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Thursday, February 1, 2024

John Higgs on being careful about what you write

John Higgs (photo by Isaac Higgs)

John Higgs has released another newsletter, and in one section of it, he has an essay, "Be Careful What You Write," that reminds me a little bit of RAW's "Cosmic Schmuck Principle." 

Here is the principle, articulated in the title essay of NATURAL LAW: Or Don’t Put A Rubber On Your Willy And Other Writings From A Natural Outlaw:

"The Cosmic Schmuck Principle holds that if you don't wake up, once a month at least, and realize you have recently been acting like a Cosmic Schmuck again, then you will probably go on acting like a Cosmic Schmuck forever; but if you do, occasionally, recognize your Cosmic Schmuckiness, you might begin to become a little less Schmucky than the general human average at this primitive stage of terrestrial evolution."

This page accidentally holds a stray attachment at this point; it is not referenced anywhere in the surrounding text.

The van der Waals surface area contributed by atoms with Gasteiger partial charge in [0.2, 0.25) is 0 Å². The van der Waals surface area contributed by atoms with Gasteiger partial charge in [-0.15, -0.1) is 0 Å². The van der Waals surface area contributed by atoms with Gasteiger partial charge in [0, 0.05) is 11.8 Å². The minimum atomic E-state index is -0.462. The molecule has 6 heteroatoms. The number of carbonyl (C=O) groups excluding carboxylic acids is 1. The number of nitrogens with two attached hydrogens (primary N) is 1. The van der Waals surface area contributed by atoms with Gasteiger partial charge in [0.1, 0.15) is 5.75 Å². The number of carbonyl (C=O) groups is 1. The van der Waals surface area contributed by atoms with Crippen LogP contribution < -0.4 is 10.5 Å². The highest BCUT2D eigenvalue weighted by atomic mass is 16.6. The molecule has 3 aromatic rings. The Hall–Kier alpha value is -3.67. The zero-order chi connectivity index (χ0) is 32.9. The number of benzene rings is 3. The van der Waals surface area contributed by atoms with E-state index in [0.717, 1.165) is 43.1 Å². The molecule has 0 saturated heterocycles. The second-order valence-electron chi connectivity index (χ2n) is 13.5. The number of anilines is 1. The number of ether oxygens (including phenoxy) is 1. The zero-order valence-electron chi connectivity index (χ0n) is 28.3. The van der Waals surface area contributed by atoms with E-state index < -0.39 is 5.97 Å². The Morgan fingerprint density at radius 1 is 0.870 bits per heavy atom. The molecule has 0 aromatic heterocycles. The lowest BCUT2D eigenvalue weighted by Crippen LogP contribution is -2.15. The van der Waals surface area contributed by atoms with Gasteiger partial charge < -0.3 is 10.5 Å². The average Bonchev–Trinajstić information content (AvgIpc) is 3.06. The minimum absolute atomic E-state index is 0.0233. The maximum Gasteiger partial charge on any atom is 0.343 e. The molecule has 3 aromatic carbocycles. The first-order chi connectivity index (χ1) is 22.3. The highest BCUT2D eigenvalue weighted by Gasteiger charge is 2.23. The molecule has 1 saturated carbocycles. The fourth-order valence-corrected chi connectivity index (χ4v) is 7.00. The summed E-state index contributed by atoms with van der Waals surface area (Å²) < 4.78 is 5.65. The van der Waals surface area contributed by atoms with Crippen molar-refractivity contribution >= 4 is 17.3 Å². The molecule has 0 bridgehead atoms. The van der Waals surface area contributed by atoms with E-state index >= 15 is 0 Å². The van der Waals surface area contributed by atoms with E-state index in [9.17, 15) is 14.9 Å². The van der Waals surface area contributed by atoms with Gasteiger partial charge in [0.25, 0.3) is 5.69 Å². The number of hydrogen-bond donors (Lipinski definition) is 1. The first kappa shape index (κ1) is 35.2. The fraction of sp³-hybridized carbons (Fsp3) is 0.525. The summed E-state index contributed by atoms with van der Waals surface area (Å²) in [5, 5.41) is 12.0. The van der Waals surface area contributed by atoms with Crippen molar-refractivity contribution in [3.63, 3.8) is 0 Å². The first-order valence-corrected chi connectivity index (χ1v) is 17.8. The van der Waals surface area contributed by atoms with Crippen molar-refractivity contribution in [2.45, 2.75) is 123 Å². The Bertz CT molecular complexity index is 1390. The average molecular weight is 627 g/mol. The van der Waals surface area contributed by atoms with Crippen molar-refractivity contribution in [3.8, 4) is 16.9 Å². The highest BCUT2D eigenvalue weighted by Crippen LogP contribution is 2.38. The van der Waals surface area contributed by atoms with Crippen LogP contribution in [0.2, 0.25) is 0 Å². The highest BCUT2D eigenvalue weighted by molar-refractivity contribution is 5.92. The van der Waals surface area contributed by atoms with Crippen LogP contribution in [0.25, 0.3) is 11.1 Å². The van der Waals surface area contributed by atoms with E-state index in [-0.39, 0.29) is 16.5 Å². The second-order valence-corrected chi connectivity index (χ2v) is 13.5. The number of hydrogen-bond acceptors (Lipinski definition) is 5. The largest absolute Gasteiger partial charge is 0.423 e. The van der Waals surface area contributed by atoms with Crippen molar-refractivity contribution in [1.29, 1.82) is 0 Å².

John's argument is that writers can trick themselves into thinking something is true, by the act of writing:

"I did learn something useful from writing that piece, though. While I saw it as a bit of a lark as I was writing it, I found that afterwards I stood by it and believed in its argument - regardless of whether anyone else did. It fitted my prejudices and baggage and I found it convincing. This taught me to be careful as a writer, because when you write something down, you trick yourself into thinking that it’s true.

"Normally you have a whole mess of differing thoughts and contradictory ideas sloshing around in your head, and the amount of credibility you grant them varies from day to day. The act of writing something down turns a fluid and changeable notion into something definite and fixed, and this seems to trick the mind into thinking that it’s true. You no longer have to worry about it anymore. You just stand by it.

"This effect can be positive. Practices like writing affirmations and journaling can be helpful for these reasons. But in the world of social media, it can send you very wrong indeed. Much is made of the impact of algorithms on people getting lost down increasingly extreme rabbit holes of belief, but I suspect that simply typing your opinions down is also a significant factor."

More here. 

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